Tacamo Type 68D (Vanilla - She is good strait out of the box)
Tippmann A5 Response trigger. Ops Gear G36C shroud, but stock, mag kit and 12" barrel (full kit)
Accuracy, Intimidation, ruggedness/solidity, simple design, LOUD ! Well balanced. Great after sales support.
Low budget/quality paint will chop in this marker.
This is the first marker that I started with and I fell in love with it strait away. With out question of doubt it is the most realistic AK47 variant that I have ever come across. (you know you are on to a winner when even the airsoft guys look at your marker with envious eyes.)
Lets start with the positive points:
1) Accuracy is unbelievable ! The Tacamo is one of the most accurate markers in our armoury (Tacamo 68D, Tiberius T8 and T9, Tippmann A5 and X7) and only rivaled by the Tiberius T9 in this arena.
2) simplicity of build and function. The first and best bit of advice that I received when I first got into paintballing was: "Keep it simple stupid !". No where is this truer than the inner workings and functions of the Tacamo. The receiver is one solid bit of metal and rather than take the receiver apart like on the Tippmann models, you simply remove the bolt etc from the rear. If you are interested in more detail I would recomend that you go to Tacamo web site where they have full animation showing full dissassembly of the marker.
3)Tough ! This marker really is hard as nails - It is actually made out of metal and wood. I have read that this marker was initially designed for the Chinese Military in order to conduct C.Q.B. training and we all know that rugedness and durability are a must in any military.
4)Well balanced. Though this marker is on the heavy side I find it to be amazingly well balanced. This makes it quick and effecient to shoulder and aim from a safe stance. (marker pointing to the ground.) I beleive that accuracy and target aquisition are greatly improved as a result of this markers well balanced nature.
5)LOUD/ Semi Auto. At first I was not sure wether to class this as a good or bad thing. I now have learned to use this to my advantage. Though electronic triggers are available for this marker I have been advised by a number of users to not go down this avenue as there are still a few problems that tacamo and third party developers have to iron out. So as this is best in semi auto mode you either have to work on your trigger finger muscles or learn to make every shot count. I tend to try and make all my shots count this means that I do not open fire until I am confidant that I will hit my target, due to the accuracy genrally I have hit them by the time they have noticed how loud my marker is. As for the rest of the field... Well they know where you are now and that will either strike there hearts with fear or alternitavley they will come running towards you with firm intention to paint you.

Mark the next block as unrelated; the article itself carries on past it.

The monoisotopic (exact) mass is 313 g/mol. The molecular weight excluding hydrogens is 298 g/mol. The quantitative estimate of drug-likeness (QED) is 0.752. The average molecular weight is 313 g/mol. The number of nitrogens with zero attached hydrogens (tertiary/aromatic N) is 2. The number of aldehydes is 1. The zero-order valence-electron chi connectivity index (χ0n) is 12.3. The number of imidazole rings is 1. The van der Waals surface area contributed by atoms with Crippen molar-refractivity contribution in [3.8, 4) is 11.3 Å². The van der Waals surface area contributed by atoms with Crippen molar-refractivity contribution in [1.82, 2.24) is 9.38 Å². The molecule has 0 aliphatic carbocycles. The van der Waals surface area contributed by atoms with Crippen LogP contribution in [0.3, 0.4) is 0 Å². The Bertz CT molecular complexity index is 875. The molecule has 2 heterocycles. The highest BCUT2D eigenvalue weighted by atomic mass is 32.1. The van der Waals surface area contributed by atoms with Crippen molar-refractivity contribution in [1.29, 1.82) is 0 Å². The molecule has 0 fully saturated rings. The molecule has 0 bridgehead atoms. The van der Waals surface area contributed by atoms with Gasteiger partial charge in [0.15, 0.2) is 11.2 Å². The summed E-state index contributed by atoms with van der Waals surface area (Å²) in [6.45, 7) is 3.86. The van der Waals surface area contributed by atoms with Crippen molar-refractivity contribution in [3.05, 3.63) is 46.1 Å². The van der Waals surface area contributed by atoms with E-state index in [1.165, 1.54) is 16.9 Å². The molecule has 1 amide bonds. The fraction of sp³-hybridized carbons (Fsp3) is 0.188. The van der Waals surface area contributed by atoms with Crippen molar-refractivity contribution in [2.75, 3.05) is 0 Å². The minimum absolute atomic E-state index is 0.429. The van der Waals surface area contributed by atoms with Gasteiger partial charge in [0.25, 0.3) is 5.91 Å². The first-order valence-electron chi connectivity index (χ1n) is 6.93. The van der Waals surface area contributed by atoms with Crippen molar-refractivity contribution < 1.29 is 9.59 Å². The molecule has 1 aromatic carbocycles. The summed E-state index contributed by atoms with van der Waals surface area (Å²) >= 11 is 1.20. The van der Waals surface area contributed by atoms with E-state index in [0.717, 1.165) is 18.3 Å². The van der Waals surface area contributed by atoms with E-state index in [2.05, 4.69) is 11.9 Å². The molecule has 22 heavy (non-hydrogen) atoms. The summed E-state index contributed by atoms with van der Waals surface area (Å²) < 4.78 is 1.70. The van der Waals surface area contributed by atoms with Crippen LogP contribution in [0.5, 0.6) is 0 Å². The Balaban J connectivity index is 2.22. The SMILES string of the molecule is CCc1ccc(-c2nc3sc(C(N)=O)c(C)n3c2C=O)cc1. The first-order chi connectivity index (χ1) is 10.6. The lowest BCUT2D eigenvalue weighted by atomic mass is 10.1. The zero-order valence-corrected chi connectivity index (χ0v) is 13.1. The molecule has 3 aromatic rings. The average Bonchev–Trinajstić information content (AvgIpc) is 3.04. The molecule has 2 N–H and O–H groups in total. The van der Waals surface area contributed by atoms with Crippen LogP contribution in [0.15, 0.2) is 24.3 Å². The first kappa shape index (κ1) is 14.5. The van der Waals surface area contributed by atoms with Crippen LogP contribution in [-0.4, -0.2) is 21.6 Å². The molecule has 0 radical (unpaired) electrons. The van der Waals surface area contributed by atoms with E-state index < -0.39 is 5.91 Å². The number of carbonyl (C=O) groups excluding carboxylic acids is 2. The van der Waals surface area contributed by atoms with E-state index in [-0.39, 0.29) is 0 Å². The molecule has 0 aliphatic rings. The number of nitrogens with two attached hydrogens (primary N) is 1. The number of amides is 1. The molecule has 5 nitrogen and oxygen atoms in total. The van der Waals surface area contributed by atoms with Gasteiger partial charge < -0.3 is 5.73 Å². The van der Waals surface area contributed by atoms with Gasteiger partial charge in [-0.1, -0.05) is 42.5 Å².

6)Great after sales support. After a year ( 2 games a month) of use I have only managed to loose 1 part and that was the cocking handle from the receiver. (be sure to tighten this on a regular basis) I found that by contacting them via their web site and leaving a message on their forum that they were more than happy to send me a replacement part around the world free of charge. It is that sort of attention and service that puts a smile on the face of this Tacamo user.
OK the weaknesses:
1)Chopping. I have tried and tested many brands of paint through the Tacamo over the last year and have found that lower budget/quality paintballs will chop in my Tacamo. This marker does much prefer to fire hard shell quality paint. The most succesful brand through this marker so far is Draxxus Nightmares - I found that this paint would only chop 1 in 15 or so if I was firing at about 4-5 balls per second (believe me you can not keep that rate of fire up for very long.) When firing at a sensible rate of fire I had only 2 or 3 break out of 2000. I found that Formula 13 provided the most accuracy and range but would get a 1 in 6 ball break ( 3-4 trigger pulls per second ) When I took my time and considered my shot ( 1 trigger pull per second ) I would have no ball breaks not to mention that I would hit what I was aiming at perfectly. RPS Marbelizers also work very well through the Tacamo.
2)Wood and Metal. I clean and oil my marker after every outing. I did not do it properly 1 month (2 outings) and started to find patches of rust on the metal and what looked like mold in the damaged areas of wood. So I re-varnished all the wooden parts with 2 coats and took an oily cloth to the marker to remove the rust. Wiping all the metal parts down with my oily rag has become part of the field strip and clean routine and on average I have it working and looking like new in about 45 mins.
3) The sight. This on initial viewing is excellent everything lines up like it should and you hit what you are aiming at 9 times out of 10. (why is this in the weakness section then ?) When you are wearing your regulation helmet you can not get your eye level with the sight as much of your goggles will add extra vital inches between your cheeck and the butt stock and unless you lean your neck over until it becomes uncomfortable the sight is redundant.
4) Attaching sight rails this envolves either drilling and screwing into the metal receiver.(something that I am not very comfortable about doing) or buying the riser kit that sits ontop of the forward hand guard(grip). The bottom line is that the AK47 was never meant to be a high precision weapon as its effective range is upto 200 yards. It was designed to be have a devastating rate of fire with large bulletts thus not many effective sight rails were developed for them. Still they are out there for you more adventurous paintball technicians.
On the whole I love this marker and hope that Tacamo do find a decent solution to an automic/burst trigger. It never fails to draw attention and is a great conversation starter...."what the hell is that and where did you get ?"